Is Objective News Possible?
Never bury the lead; of course, objective news is possible. Unfortunately, I will also conclude, it is not earnestly pursued.
The structure of this chapter is as follows. I briefly explain the nature of objective news and of the debate regarding its possibility. I then assess the main arguments for the unattainability of objective news. A close examination of these arguments shows that, contrary to widespread belief, journalists who try to provide objective news are not striving in vain. I close by discussing the effect of competing journalistic aims and other limitations on our efforts to generate objective news. I suggest that the unwarranted skepticism regarding the possibility of objective news is an artifact of the changing priorities of journalists and inadequate journalistic methods, and that the only real issue is how we can better train those journalists who want to generate objective news.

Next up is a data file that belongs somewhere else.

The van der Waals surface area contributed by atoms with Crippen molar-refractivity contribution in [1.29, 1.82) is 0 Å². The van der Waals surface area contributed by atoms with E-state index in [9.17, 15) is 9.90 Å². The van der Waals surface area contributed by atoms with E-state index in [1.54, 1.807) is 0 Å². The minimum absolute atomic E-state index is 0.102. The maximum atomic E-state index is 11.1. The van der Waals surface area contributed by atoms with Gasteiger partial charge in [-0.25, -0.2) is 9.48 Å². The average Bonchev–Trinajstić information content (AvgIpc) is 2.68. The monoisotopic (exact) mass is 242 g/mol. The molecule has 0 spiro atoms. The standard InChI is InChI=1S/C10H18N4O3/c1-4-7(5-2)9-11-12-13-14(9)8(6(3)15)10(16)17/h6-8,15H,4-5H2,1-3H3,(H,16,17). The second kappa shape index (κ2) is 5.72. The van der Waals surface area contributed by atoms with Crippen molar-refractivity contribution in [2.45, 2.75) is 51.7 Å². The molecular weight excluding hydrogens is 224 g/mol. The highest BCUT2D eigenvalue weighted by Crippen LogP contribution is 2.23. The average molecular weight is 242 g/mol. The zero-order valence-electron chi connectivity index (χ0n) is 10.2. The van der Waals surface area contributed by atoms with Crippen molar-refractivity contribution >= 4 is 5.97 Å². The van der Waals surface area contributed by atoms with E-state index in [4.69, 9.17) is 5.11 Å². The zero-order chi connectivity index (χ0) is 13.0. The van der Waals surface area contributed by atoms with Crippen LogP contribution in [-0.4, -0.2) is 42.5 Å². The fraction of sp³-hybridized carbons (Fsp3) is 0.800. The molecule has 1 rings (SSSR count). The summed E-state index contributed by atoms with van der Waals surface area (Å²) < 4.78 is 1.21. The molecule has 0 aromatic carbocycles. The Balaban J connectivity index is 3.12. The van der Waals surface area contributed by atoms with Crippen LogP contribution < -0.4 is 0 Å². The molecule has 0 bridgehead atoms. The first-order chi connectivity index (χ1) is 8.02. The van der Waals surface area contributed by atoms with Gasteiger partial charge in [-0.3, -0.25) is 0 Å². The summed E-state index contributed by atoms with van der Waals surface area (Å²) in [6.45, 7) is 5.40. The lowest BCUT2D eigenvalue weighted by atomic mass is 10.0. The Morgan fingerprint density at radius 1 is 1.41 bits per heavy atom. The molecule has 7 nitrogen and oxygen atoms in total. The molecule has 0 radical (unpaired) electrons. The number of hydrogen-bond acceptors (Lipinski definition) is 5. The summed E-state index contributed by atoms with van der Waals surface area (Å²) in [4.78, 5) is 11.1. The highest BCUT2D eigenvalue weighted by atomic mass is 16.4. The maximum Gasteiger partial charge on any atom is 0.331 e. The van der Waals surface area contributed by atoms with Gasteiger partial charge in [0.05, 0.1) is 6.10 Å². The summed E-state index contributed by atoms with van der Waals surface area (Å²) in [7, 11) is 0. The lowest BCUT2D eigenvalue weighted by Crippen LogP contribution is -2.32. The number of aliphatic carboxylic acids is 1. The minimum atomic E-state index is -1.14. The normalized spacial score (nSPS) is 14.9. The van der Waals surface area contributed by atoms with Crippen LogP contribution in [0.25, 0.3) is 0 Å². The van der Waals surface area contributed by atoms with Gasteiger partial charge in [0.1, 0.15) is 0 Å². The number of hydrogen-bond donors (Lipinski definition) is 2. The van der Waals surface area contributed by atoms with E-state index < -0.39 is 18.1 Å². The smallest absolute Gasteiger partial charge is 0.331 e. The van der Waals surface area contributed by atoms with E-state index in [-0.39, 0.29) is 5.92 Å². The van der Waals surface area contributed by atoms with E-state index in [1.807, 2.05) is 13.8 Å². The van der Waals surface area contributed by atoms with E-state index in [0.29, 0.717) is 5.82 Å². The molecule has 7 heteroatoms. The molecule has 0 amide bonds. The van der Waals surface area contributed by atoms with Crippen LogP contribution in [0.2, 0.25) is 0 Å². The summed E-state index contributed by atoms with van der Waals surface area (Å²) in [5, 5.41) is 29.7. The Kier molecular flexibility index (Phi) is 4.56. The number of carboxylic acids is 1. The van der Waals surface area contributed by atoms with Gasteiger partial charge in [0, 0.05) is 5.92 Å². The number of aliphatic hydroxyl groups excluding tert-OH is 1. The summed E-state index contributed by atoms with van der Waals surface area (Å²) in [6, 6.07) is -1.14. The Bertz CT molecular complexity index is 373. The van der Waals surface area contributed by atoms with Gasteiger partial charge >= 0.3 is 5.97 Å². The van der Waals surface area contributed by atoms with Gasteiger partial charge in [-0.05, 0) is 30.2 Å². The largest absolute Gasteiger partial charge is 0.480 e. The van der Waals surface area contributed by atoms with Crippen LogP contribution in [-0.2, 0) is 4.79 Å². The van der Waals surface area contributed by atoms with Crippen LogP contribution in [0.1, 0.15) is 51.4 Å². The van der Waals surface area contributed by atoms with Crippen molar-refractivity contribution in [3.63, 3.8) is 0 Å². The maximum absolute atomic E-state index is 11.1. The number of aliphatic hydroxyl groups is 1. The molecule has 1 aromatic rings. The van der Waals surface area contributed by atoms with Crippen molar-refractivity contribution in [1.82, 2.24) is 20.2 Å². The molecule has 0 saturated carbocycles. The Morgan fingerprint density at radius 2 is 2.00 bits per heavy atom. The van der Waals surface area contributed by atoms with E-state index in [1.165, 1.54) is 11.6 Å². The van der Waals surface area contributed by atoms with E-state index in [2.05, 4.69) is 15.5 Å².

Objective news is essentially an epistemic kind. What is sometimes now called the “journalism of verification” is merely what yields objective news: verification (or justification) is an epistemic notion.1 The editorial adage “When it doubt, leave it out” also expresses its epistemic nature. More specifically, objective news reports are those that can provide testimonial knowledge or justified belief about some aspect of the world to those who read or hear them. To satisfy this requirement we apply epistemic standards of evaluation. For example, we ask, “Is every sentence in the report supported by sufficient objective evidence?” A statement is objectively justified if it is rational to believe on the basis of evidence that anyone should accept. For example, observing ten inert bodies in the